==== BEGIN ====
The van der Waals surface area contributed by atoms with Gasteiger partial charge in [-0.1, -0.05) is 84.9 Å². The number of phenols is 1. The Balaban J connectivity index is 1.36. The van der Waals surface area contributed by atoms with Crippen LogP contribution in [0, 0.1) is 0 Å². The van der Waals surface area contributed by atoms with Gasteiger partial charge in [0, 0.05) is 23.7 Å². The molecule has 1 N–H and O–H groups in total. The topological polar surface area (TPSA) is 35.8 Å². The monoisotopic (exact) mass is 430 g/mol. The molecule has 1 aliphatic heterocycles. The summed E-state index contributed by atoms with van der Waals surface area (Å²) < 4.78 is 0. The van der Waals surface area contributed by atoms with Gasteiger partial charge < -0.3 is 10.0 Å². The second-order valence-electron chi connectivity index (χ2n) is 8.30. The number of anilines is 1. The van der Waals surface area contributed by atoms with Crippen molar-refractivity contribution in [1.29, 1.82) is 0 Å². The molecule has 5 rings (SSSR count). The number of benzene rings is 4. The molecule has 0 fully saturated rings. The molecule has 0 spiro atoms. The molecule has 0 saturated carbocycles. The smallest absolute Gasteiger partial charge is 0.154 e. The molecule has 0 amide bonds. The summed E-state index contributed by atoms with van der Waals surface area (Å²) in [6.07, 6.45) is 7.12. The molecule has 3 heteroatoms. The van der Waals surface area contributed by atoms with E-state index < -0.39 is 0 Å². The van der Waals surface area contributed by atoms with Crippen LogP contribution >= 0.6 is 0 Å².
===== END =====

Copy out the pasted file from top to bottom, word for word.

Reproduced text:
The van der Waals surface area contributed by atoms with Gasteiger partial charge in [-0.1, -0.05) is 84.9 Å². The number of phenols is 1. The Balaban J connectivity index is 1.36. The van der Waals surface area contributed by atoms with Crippen LogP contribution in [0, 0.1) is 0 Å². The van der Waals surface area contributed by atoms with Gasteiger partial charge in [0, 0.05) is 23.7 Å². The molecule has 1 N–H and O–H groups in total. The topological polar surface area (TPSA) is 35.8 Å². The monoisotopic (exact) mass is 430 g/mol. The molecule has 1 aliphatic heterocycles. The summed E-state index contributed by atoms with van der Waals surface area (Å²) < 4.78 is 0. The van der Waals surface area contributed by atoms with Gasteiger partial charge < -0.3 is 10.0 Å². The second-order valence-electron chi connectivity index (χ2n) is 8.30. The number of anilines is 1. The van der Waals surface area contributed by atoms with Crippen molar-refractivity contribution in [1.29, 1.82) is 0 Å². The molecule has 5 rings (SSSR count). The number of benzene rings is 4. The molecule has 0 fully saturated rings. The molecule has 0 spiro atoms. The molecule has 0 saturated carbocycles. The smallest absolute Gasteiger partial charge is 0.154 e. The molecule has 0 amide bonds. The summed E-state index contributed by atoms with van der Waals surface area (Å²) in [6.07, 6.45) is 7.12. The molecule has 3 heteroatoms. The van der Waals surface area contributed by atoms with E-state index < -0.39 is 0 Å². The van der Waals surface area contributed by atoms with Crippen LogP contribution >= 0.6 is 0 Å².